Cablegate: Kenya Elections: Presidential Candidate

DE RUEHNR #4427/01 3171443
P 131443Z NOV 07






E.O. 12958: DECL: 11/12/2017
SUBJECT: KENYA ELECTIONS: Presidential Candidate
Kalonzo Musyoka on the Elections

NAIROBI 00004428 001.2 OF 002

Classified by PolCouns Larry Andre for reasons 1.4 B & D.

1. (C) Summary. Kalonzo Musyoka, one of the three
principal presidential candidates, recently laid out to
the Ambassador his campaign strategy and views on the
upcoming elections. The bottom line is that Musyoka
realizes he has no chance to win the election this round
and sees his campaign as a prelude to running again for
president in 2012 -- but at that time with support of the
dominant Kikuyu community. This means that Musyoka will
support President Kibaki if it looks like he will win the
election and be prepared to tilt the balance after the
election through participation in a coalition government.
End summary.

2. (U) At a private lunch with the Ambassador recently,
Kalonzo Musyoka, one of the three principal presidential
candidates (representing the Orange Democratic Movement
of Kenya - ODM-K), discussed his campaign and the
upcoming elections.

3. (C) Musyoka, who has consistently polled in either
single digits or barely above that, opened with his
version of the "hail mary pass." Musyoka expressed
concerns about the health of President Kibaki and the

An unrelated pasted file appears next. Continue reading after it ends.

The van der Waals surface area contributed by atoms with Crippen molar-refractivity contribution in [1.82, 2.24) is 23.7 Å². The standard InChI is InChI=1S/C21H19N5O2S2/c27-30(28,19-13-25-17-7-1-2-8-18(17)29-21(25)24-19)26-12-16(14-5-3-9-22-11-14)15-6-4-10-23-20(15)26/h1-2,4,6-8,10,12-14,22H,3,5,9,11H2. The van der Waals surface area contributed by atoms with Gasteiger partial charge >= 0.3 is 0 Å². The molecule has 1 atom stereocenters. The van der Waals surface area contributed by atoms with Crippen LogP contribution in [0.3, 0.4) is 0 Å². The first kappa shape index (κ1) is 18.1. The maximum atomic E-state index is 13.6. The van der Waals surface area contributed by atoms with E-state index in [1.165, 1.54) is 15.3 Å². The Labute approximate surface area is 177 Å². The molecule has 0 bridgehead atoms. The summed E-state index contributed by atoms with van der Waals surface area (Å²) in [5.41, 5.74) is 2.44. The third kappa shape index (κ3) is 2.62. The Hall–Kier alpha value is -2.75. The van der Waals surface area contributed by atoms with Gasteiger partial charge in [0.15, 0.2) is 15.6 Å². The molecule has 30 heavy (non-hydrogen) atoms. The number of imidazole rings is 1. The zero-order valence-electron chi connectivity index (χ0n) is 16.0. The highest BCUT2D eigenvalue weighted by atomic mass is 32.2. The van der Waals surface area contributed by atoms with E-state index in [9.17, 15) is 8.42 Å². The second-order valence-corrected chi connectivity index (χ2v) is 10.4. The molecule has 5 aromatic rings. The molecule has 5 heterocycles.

negative impact on the electoral process should Kibaki
experience a health crisis before the elections. Musyoka
seriously suggested that President Bush should call
Kibaki to urge him to step aside. If Kibaki were to pull
out, Musyoka contended, he would receive much of the
support Kibaki had received (based on the traditional
close ties between Kibaki's Kikuyu community and
Musyoka's much smaller Kamba community).

4. (C) The Ambassador pressed Musyoka on his strategy
for the electoral campaign. Musyoka offered nothing
concrete, instead focusing on a litany of complaints
about Kibaki and the other main presidential aspirant,
Raila Odinga (ODM). He claimed that, if elected, Odinga
would become "another Chavez" because he was heavily
influenced by socialism during his studies as a teenager
in East Germany. He also argued that the election of
Odinga would lead to substantial instability fomented by
Kibaki's ethnic Kikuyu supporters. The youth, Musyoka
said, believe that an Odinga victory would be a
"revolution" (in the sense of dramatic action against
corruption and improvement in social services and other
areas) and will be impatient for results. Musyoka
condemned Odinga's rumored secret deal with the Muslim
community not to support strong anti-terrorism measures
if he were elected. Musyoka also echoed the claims of
many others that Odinga's touting of "majimbo-ism" is
irresponsible and dangerous because it is fanning
tribalist sentiments. (Note: In its populist version,
Majimbo-ism means extreme federalism verging on local
autonomy with ethnic exclusivism. Musyoka is campaigning
on a platform of "economic Majimbo," emphasizing fair
distribution of national resources, but not outright
federalism. Kibaki has publicly opposed majimbo, arguing
instead for a strong central government, but with
additional resources made available to the regions for
local priorities (soft devolution). END Note.)

5. (C) As the conversation developed, it became clear
that Musyoka sees himself in the pivotal role of
spoiler/kingmaker. Having broken with Odinga on bitter
terms, he sees no possibility of working with him. He
will focus on trying to beat Odinga in critical Rift
Valley Province. He believes that historic ties between